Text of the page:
Translated by Pierre Joris and Jake Syersak
Introduction by Khalid Lyamlahy
ISBN: 978-1-944884-85-7 (pbk.)
Agadir is loosely based on the earthquake which devastated the Moroccan city of the same name in 1960, and Khaïr-Eddine’s experience as a civil servant assigned to investigate the aftermath of the cataclysm between 1961 and 1963. An unnamed narrator sent to the city “in order to sort out a particularly precarious situation” tells the story of a veritably razed Moroccan epicenter and a citizenry begging for reconstruction and reimagination. In a surreal, polyphonic narration that explodes into various tesserae of fiction, autobiography, reportage, poetry, and theatre, the narrator quickly discovers that in exhuming the city’s physical remnants he cannot help but exhume the complex social, political, cultural, and historical dynamics that make up postcolonial Moroccan society. The mysterious narrator, increasingly besieged by hallucinations of the past and visions of the future, comes to incarnate what Albert Memmi once called “the role of the colonized,” and to suffer “a magnified vision of all the ambiguities and impossibilities of those colonized.” To which Khaïr-Eddine appends his envisioned role of the writer: one who uses his magnified vision to transform his very life into “an investigation, a fight against all forms of oppression and repression” until his “literature is a beautiful weapon.”
An excerpt from the Introduction:
“Mohammed Khaïr-Eddine: From the Wounds of the Past to the Library of the Future”
by Khalid Lyamlahy
When Agadir came out in 1967 via Editions du Seuil in Paris, Khaïr-Eddine was only twenty-six. The following year, the book received the Prix des Enfants terribles established in honor of French writer Jean Cocteau. The prize not only launched Khaïr-Eddine’s literary career in Paris but also labelled him as one of the most turbulent and innovative North African writers of his generation. Born in 1941 in Azro Wado (The Stone of the Wind), a small Berber village near Tafraout in the Anti-Atlas mountains, Khaïr-Eddine grew up with his mother and his grandfather: “the only one who ever truly loved me,” as he remembers him in Agadir. The repudiation of Khaïr-Eddine’s mother by his absent father who ran a shop in Casablanca, combined with his separation from his native land as he joined him in the metropolitan city at the age of eleven, had a profound impact on his work. His friend French poet and publisher Jean-Paul Michel, to whom Agadir is dedicated, suggests that these early wounds help us to understand Khaïr-Eddine’s subsequent revolt against the figure of the father and, more broadly, against all forms of social, religious, and political power.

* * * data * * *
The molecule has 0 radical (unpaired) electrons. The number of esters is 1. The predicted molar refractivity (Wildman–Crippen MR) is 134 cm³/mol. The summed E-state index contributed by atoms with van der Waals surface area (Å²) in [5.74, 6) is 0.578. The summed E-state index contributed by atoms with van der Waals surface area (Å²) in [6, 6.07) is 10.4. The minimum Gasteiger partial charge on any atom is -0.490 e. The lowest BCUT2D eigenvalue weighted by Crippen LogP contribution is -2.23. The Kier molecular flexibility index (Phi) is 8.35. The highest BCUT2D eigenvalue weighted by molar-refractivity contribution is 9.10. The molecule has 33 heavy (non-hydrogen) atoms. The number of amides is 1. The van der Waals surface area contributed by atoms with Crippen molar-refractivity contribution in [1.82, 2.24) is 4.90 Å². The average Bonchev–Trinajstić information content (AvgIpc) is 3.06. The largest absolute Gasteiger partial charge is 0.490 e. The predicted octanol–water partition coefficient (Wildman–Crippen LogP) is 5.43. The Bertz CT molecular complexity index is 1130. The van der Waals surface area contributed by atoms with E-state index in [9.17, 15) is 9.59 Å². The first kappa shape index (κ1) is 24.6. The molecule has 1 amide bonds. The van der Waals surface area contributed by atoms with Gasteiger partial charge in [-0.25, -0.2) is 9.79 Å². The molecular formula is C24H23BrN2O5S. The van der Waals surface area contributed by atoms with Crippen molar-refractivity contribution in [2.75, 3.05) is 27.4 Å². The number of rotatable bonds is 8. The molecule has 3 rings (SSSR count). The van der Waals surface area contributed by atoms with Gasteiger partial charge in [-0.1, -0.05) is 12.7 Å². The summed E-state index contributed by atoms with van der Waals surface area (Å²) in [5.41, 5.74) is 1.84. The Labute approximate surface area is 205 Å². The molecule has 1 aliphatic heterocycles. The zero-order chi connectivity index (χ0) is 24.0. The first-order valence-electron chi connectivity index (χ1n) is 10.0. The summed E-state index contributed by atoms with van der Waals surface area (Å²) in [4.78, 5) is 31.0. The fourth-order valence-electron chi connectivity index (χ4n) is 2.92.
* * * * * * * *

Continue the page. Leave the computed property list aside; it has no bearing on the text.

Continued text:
In the period between 1961 and 1963, Khaïr-Eddine worked for the Social Security Department in Casablanca and Agadir where he conducted surveys among the survivors of the earthquake, an experience that would directly inspire the novel. Agadir was originally entitled L’Enquête (The Investigation), later changed on the advice of the publisher. Like Khaïr-Eddine, the narrator of Agadir is a civil servant dispatched to the city “in order to sort out a particularly precarious situation.” In Agadir, he soon becomes aware of the extent of the chaos: “I was lied to. There is not the faintest hint of a city here. Yes, a far cry from even the slightest trace of a building or any worn-out elevation of highway. Were there ever any buildings here? What there is is silence, along with a resignation that underscores the vast expanse of the stone.” The narrative documents not only the calamitous consequences of the human tragedy but also the shock it generated across the country. Four years after the independence of Morocco from French and Spanish rule, the earthquake killed more than 12,000 people with an equal number injured and incidentally revealed the tremendous work that remained to be done in order to rebuild the country and implement efficient plans for its future development.
Post-independence disillusionment and the challenge of intellectual and cultural decolonization were at the core of Khaïr-Eddine’s early poetic initiatives. In April 1964, he published a manifesto entitled Poésie toute (Full Poetry), soon followed by a short-lived review Eaux vives (Vivid Waters), throughout both of which he rails against the mundane misappropriation of poetry and calls for a fierce struggle to defend people’s rights and fulfill their necessities. Two years later, Khaïr-Eddine and his fellow poets Abdellatif Laâbi and Mostafa Nissabouri, joined by a group of Moroccan artists, cofounded the avant-garde journal of culture and politics Souffles (Breaths) which would serve as a leading platform for experimental writing and postcolonial thought. Deeply informed by Third Worldism, anti-imperialism, and revolutionary ideology, the journal and its Arabic counterpart—Anfas, launched in 1971—became a mouthpiece of the Moroccan far left and a transcontinental forum bringing together writers, artists, and activists from not only the Maghreb but also the Arab world, Sub-Saharan Africa, and the Americas.
In his early works, Khaïr-Eddine constantly subverts cultural signs and meanings, conflates historical periods, distorts linguistic structures, transgresses punctuation norms, and weaves together a wide range of eccentric and often disruptive images to perform what he calls in Moi l’aigre (I, Bitter, 1970) a “linguistic guerrilla warfare.” This subversive process, at play in Agadir and his subsequent works such as Le Déterreur (The Unearther, 1973) and Une Odeur de mantèque (A Smell of Fat, 1976), addresses the need to deconstruct the French language while promoting a dynamic, original, and revolutionary conception of writing. For him, “literature is a beautiful weapon”: literary creation and political engagement are intertwined, constantly enlightening and feeding one another.